The second kind of mistake I often see on resumes -- and this is a point of frustration across the board -- is around the basics. You have to understand that at the beginning of the process, the company doesn't have a lot of information about you. Your resume is the only thing they have to go on. Little things like typos, grammatical errors, formatting -- it's just totally inexcusable. In the absence of any other information about you, a typo can indicate other trouble-spots. It can indicate sloppiness or attention to detail. Maybe it was just a simple mistake, but perhaps it indicates a bigger problem. And to be honest, having someone else review your resume for basis errors is simple. The basics are critical.
Listen to the full Google job search secrets interview
Secret #6: How to nail the job interview
Bryan: The most important thing is getting the basics right. That means being prepared. With a site like Google Maps, for instance, there's no excuse for getting lost. You should know in advance how to get there, and you should show up on time or slightly early.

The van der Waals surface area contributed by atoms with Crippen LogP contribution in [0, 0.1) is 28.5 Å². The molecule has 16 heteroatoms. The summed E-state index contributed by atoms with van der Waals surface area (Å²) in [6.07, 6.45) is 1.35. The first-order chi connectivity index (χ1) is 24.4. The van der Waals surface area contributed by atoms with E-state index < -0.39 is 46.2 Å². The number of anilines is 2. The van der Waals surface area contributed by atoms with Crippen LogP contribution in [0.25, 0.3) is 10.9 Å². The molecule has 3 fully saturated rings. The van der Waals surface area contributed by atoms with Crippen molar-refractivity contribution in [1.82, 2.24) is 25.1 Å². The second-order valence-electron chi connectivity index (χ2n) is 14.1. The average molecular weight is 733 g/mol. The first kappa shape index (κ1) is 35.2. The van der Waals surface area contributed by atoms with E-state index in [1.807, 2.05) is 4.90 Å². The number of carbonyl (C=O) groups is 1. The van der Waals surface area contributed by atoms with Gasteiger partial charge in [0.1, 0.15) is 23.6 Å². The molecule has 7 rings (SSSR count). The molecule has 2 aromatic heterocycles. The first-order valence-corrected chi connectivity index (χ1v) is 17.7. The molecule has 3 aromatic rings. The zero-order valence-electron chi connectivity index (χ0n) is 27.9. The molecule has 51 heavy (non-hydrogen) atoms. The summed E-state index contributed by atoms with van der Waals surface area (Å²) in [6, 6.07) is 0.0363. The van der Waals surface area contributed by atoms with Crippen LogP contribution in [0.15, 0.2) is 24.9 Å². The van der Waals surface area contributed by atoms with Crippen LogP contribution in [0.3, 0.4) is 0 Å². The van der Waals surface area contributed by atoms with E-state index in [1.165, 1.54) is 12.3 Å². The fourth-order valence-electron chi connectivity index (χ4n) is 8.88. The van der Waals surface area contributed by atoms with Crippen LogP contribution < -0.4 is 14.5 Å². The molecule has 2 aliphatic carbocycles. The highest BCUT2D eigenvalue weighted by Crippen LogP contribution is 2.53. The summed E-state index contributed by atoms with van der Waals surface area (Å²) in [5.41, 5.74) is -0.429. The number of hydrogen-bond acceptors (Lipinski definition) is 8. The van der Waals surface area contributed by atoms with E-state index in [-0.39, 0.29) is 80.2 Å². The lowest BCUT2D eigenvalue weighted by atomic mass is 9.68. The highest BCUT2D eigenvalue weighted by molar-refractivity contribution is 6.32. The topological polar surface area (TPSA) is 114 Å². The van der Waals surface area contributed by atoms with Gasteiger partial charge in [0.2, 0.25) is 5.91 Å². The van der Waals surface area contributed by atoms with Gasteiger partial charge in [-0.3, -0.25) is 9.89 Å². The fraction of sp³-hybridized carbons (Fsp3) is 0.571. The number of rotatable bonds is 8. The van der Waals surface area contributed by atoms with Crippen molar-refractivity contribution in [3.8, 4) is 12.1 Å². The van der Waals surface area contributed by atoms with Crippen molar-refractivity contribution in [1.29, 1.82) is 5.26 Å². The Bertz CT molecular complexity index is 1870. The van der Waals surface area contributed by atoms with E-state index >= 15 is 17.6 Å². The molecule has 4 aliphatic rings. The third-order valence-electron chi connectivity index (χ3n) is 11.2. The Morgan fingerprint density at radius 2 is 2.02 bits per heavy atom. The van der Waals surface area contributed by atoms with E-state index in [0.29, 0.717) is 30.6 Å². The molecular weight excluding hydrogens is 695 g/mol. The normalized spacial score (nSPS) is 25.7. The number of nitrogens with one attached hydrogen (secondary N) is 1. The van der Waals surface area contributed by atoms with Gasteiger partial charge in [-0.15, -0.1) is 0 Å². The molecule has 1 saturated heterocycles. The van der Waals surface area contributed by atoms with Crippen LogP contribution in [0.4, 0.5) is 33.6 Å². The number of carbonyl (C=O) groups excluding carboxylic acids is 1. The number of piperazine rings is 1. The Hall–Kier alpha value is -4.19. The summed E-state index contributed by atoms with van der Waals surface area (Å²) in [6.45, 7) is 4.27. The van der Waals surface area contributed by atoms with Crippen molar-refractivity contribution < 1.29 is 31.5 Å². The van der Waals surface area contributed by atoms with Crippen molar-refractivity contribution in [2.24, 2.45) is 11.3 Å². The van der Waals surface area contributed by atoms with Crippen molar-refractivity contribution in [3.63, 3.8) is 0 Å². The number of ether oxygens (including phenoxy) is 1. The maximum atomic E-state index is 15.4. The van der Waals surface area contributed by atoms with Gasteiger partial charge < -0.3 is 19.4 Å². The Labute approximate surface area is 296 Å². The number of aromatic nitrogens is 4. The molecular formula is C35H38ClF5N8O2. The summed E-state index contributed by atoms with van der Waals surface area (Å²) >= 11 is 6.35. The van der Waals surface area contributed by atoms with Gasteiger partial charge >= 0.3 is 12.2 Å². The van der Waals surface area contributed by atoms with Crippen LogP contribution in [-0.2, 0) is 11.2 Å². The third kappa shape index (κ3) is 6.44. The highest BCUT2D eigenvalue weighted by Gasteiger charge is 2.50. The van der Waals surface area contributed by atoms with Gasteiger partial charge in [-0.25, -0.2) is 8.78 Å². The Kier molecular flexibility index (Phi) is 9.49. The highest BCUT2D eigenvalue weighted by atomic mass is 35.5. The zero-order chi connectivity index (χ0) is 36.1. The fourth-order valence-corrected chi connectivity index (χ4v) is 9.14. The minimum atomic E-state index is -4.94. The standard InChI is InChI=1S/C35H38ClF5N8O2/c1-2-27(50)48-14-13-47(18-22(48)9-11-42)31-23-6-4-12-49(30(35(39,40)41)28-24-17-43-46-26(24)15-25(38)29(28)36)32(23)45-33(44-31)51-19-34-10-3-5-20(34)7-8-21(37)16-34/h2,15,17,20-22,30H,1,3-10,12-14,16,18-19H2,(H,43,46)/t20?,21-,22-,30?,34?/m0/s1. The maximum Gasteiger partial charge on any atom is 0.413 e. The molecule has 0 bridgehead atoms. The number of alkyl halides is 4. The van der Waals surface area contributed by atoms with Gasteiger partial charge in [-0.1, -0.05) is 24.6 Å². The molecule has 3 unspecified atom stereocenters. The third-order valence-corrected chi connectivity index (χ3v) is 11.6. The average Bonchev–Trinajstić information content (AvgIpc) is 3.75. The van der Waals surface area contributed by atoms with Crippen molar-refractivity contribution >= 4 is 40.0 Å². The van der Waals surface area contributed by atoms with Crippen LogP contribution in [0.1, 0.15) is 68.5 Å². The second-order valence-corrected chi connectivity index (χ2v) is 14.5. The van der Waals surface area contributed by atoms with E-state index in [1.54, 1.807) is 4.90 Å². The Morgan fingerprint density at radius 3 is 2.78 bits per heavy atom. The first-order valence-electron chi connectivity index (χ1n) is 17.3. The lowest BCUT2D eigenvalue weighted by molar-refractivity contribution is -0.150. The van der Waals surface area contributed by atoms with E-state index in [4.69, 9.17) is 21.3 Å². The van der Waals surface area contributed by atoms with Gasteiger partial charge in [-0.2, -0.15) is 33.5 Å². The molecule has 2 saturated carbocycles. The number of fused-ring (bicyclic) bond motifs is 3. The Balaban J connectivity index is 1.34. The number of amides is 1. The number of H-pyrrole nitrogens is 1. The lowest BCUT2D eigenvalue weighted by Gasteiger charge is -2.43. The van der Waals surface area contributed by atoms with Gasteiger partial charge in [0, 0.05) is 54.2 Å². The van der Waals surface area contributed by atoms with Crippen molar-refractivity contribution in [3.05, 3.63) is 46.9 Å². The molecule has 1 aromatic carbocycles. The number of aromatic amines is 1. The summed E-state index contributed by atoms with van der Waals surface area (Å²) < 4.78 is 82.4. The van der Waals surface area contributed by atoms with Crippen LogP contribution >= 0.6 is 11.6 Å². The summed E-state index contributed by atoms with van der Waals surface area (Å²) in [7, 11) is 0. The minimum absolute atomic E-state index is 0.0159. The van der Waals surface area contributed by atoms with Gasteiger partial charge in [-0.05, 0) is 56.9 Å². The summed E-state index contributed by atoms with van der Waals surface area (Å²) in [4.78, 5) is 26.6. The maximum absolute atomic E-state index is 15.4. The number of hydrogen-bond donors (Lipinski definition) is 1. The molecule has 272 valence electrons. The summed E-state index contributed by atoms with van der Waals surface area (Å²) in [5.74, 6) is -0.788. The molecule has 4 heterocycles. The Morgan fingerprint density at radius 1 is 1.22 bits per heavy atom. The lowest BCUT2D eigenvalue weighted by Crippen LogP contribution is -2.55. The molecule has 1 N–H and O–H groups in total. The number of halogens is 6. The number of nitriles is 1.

The second point is similar to the resume. You want to be yourself. You want to put yourself in the best light possible, showing confidence in expressing, "This is who I am." It's a mistake to try to figure out what the interviewer is looking for and then try to represent yourself in that way. It's difficult to try to anticipate what someone is looking for. Interviews are hard enough in terms of simply representing yourself in the best way
possible without obsessing over what a company is looking for.
Bryan: One way to handle it is to just name what you think the weakness is and how you are able to address it within the context of your team. For some people it might be, "I'm not much of a numbers person, so I made sure I had someone on my team with that expertise. That way, I made the team stronger by addressing my weakness within the group."
If the conversation is framed around your failings, that's a difficult spot in the interview. But if you talk about it like this -- these are the challenges I faced and this is how I was able to overcome them -- you can get the discussion to a constructive point. It shows that you are not only self-aware, but also that you were able to address your own weaknesses while strengthening your team.